Wednesday, August 12, 2009

Notes on Training Recall

[Here's a post I wrote on the PositiveGunDogs list in response to a question in which the poster asked whether to reinforce when her Standard Poodle "eventually" came back to her after chasing birds.]

On Aug 10, 2009, at 6:23 PM, Ann Sheltz wrote:

Should I continue to reward him big when he eventually comes back to me.

Hi, Ann. I'm reluctant to jump into this thread, because unlike some others, I don't believe that there is any straightforward way to train a solid field recall without aversives, at least for some dogs including my two Goldens. I have read and followed a great many instructions on how to do so, and my dogs do have exceptionally good and ever improving recall, but perfectly reliable recall still eludes me.

Nonetheless, I'm inspired by the above passage in your email to express some principles that I think apply. Hopefully other people on the list will correct those points that they believe are incorrect, or provide additional information that may also help. Here are my thoughts:

* Try your best never to call a dog when you're not absolutely sure she'll come. Some people speak of being willing to bet a certain amount of money, like "If you're not willing to bet $100 the dog will come, don't call her." I think everyone bets wrong once in awhile, but every mistake digs a hole that will take many correct responses to dig out of, and you can't unring a bell.

* I agree with Mary Beth's excellent point that the tweeties :0) will train your dogs that chasing them is futile. That doesn't just apply to flying birds. My dogs have pretty much given up swimming around chasing wild ducks and geese for the same reason: After repeated tries, they've gradually become convinced that they'll never catch one. To take advantage of that, you'll have to let your dog try to catch tweeties under safe conditions. In accordance with my previous point, you'll also NOT try to call the dog until you're certain she has given up the chase and is ready to respond to your call.

* I have heard arguments on both sides whether to reward every recall (which is the question I think you're asking in the quoted passage). For example, Bob Bailey promotes continuous reinforcement rather than ratios (intermittent reinforcement), except for certain situations which I don't think apply to the field recall. On the other hand, Karen Pryor, Jean Donaldson, and others write that all cues should be put on a ratio. The argument for using intermittent reinforcement is, I believe, that it makes the cue less likely to be extinguished by an occasional unreinforced incident (extinction proofing). The argument for using continuous reinforcement (no ratios) is that it reduces variability. I personally believe it's best to reinforce every recall.

* Many training plans have been invented to train recall without aversives. As I mentioned, I don't believe any of them will produce perfect recall for every retriever in field conditions, but I think many of them do have great merit. One common element that I think applies to all of them is incrementally proofing the dog's recall at increasing distances, with increasingly difficult distractions, and in many locations, and I would recommend following a program in which you systematically do exactly that. In addition to incremental proofing, I'd also recommend getting in as many successful and reinforced recalls as you can, even very easy ones, every day. The importance of recall for a field retriever cannot be overstated.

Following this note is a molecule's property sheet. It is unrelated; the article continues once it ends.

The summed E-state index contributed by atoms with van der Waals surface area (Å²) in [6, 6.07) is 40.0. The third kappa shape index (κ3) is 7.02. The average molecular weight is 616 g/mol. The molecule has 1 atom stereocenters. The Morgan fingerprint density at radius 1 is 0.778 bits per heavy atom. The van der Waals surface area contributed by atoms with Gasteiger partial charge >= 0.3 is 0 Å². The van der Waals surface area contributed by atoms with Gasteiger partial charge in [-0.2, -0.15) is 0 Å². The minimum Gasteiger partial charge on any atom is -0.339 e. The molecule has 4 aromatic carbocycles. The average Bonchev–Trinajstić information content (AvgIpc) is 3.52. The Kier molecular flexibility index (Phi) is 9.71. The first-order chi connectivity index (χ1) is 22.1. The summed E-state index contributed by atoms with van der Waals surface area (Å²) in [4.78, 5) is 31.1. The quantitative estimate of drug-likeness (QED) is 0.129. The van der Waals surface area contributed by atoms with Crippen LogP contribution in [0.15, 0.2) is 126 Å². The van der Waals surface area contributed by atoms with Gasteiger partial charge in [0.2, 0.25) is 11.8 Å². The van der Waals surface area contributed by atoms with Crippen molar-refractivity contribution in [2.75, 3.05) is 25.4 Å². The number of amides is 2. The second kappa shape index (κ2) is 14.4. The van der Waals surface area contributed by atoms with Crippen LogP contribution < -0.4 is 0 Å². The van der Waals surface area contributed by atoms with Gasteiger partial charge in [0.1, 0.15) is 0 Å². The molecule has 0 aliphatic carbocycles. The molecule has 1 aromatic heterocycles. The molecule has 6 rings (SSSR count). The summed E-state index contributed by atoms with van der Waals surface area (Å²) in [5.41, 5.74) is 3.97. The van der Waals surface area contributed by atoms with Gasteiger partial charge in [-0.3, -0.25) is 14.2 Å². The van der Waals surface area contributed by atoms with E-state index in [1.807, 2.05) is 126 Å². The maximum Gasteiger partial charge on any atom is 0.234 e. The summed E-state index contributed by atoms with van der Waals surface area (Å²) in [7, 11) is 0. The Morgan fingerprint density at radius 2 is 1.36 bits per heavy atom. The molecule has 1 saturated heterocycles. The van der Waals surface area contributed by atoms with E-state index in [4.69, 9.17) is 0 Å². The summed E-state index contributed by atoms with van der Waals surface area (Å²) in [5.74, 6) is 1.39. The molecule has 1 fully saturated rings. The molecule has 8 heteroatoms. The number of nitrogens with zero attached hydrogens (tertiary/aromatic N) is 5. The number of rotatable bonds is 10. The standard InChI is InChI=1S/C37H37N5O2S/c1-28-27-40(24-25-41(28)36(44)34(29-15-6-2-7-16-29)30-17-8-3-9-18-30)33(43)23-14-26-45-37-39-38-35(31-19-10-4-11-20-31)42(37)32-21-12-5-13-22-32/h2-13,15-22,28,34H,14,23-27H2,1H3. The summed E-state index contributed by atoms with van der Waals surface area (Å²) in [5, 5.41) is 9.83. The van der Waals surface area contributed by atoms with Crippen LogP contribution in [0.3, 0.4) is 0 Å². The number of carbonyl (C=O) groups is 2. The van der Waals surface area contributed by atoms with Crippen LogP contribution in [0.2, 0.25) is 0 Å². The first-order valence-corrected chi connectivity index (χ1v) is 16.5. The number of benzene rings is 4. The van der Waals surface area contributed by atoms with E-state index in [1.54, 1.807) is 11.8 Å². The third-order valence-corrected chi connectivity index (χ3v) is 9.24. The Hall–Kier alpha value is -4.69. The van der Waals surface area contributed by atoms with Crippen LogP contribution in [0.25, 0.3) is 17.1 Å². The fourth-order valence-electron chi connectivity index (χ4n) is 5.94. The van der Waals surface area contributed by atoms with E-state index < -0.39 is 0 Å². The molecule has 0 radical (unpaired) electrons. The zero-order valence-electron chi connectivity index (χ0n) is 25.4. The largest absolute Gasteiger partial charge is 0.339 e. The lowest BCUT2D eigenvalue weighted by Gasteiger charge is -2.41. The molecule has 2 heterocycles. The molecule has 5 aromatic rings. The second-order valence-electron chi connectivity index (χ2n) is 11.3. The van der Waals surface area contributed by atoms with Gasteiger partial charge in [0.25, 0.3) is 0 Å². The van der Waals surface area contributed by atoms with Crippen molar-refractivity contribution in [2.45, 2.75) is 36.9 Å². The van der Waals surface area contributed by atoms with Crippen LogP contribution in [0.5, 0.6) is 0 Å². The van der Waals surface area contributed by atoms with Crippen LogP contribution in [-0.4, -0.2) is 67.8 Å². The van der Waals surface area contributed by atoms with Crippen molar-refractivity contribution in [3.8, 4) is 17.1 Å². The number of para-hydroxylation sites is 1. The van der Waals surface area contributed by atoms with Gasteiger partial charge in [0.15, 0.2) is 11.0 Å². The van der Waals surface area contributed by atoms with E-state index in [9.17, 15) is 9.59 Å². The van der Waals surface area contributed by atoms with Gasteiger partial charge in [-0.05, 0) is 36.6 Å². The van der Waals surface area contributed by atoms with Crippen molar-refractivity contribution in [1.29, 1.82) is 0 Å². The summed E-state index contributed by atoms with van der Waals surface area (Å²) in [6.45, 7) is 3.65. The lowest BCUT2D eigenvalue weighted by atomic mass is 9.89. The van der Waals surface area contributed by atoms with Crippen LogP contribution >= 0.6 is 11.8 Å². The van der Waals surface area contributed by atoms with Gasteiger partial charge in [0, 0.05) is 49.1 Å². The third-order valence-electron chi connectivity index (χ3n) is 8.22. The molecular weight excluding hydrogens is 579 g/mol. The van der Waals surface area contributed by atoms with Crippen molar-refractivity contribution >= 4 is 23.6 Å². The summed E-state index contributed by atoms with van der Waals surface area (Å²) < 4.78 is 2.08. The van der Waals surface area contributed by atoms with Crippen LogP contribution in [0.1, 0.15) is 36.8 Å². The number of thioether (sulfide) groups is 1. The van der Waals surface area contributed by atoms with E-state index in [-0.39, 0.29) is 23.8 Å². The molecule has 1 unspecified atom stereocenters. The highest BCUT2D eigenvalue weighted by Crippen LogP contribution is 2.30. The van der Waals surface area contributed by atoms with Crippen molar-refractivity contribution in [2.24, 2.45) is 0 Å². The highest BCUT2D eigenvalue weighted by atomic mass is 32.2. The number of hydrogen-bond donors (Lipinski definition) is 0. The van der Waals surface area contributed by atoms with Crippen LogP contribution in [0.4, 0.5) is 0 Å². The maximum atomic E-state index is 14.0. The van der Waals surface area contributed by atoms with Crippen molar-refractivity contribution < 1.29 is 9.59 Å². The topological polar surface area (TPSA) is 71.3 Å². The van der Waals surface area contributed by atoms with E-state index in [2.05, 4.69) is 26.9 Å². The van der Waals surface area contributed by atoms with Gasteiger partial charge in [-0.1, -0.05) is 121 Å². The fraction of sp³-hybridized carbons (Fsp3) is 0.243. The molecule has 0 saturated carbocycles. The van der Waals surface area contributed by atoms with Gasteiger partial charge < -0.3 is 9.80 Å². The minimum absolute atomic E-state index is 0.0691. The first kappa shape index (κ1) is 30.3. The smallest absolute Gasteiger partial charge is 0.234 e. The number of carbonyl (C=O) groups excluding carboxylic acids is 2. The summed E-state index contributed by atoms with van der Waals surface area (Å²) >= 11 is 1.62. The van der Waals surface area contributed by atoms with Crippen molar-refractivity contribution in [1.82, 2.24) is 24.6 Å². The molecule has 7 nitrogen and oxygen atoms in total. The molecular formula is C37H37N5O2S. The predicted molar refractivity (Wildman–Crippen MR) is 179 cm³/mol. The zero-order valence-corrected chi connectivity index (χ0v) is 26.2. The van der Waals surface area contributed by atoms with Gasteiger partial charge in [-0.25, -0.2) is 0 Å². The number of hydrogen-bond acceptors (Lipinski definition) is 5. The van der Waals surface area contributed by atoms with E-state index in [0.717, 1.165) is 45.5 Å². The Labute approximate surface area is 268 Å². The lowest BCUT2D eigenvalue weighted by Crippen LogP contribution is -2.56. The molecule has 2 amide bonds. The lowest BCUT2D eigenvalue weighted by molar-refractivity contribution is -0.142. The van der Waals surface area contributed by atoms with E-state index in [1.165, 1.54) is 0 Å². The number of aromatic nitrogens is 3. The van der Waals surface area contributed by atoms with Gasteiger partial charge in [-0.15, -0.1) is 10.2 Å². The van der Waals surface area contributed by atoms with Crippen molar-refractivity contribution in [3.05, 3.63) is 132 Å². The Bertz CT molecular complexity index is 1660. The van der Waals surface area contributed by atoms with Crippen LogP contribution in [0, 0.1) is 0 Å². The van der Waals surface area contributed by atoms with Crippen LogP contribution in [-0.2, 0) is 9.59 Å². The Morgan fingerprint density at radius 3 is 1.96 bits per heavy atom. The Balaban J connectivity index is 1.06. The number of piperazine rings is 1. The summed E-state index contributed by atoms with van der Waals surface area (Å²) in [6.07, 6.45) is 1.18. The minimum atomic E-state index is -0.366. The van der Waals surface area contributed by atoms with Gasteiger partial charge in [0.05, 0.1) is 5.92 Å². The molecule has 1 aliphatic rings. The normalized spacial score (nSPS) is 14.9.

* Never let any other priority compete with reinforcing the dog's recall. For example, let's say you've decided you need to negatively punish something or other. Don't call the dog and then crate her. If you're going to crate her, go get her, slip on her lead, and walk her to her crate WITHOUT calling her. If you call her, that's it, consider your opportunity to punish whatever came before to be gone forever.

* A procedure I've mentioned before, which Jody Baker calls "wearing the dog", can benefit your relationship with the dog in many ways, and recall is one of them. Put the dog on a short lead and attach it to your belt, then go about your business as usual. As the dog becomes increasingly tuned into you, good things happen in your relationship, and one of them is improved recall.

I'd like to throw out one other vital principle: With all the +R you have given, and will give, your dogs for recall, your recall cue itself becomes an incredibly strong reinforcer. If the dog does something you don't want her to do, and you call her, you have just reinforced that undesirable behavior. This can have dangerous consequences, and it can also have annoying consequences. An example of a dangerous consequence: calling a dog who has just started to chase a car. That's just like using the world's best clicker to shape chasing cars. An example of an annoying consequence: calling a dog who is coming in from a retrieve too slowly. Again, you are reinforcing that behavior. A common version of that is cheerleading, in which the trainer is trying to encourage a more vigorous response, but is instead reinforcing the less vigorous response in progress.

Best of luck with your training. I hope you'll keep us up to date with your progress.

Lindsay, with Lumi & Laddie (Goldens)
Laytonsville, Maryland

Field training blog: (see "Archive of Video Blog Entries" in right margin)

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